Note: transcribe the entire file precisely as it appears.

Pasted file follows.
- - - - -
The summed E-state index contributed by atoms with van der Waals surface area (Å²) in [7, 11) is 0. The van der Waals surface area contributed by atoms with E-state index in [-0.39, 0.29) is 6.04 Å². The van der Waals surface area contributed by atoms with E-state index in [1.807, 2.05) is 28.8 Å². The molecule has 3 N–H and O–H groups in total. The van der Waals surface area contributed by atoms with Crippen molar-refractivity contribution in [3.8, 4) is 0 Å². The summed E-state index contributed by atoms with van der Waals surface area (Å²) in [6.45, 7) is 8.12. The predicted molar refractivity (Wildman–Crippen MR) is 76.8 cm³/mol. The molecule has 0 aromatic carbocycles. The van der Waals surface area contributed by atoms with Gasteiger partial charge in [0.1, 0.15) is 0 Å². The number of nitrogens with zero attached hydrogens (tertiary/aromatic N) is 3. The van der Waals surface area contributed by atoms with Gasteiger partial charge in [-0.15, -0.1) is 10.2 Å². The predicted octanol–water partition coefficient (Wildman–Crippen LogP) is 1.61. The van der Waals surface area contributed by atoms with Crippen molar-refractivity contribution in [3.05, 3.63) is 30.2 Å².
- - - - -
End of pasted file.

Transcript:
The summed E-state index contributed by atoms with van der Waals surface area (Å²) in [7, 11) is 0. The van der Waals surface area contributed by atoms with E-state index in [-0.39, 0.29) is 6.04 Å². The van der Waals surface area contributed by atoms with E-state index in [1.807, 2.05) is 28.8 Å². The molecule has 3 N–H and O–H groups in total. The van der Waals surface area contributed by atoms with Crippen molar-refractivity contribution in [3.8, 4) is 0 Å². The summed E-state index contributed by atoms with van der Waals surface area (Å²) in [6.45, 7) is 8.12. The predicted molar refractivity (Wildman–Crippen MR) is 76.8 cm³/mol. The molecule has 0 aromatic carbocycles. The van der Waals surface area contributed by atoms with Gasteiger partial charge in [0.1, 0.15) is 0 Å². The number of nitrogens with zero attached hydrogens (tertiary/aromatic N) is 3. The van der Waals surface area contributed by atoms with Gasteiger partial charge in [-0.15, -0.1) is 10.2 Å². The predicted octanol–water partition coefficient (Wildman–Crippen LogP) is 1.61. The van der Waals surface area contributed by atoms with Crippen molar-refractivity contribution in [3.05, 3.63) is 30.2 Å².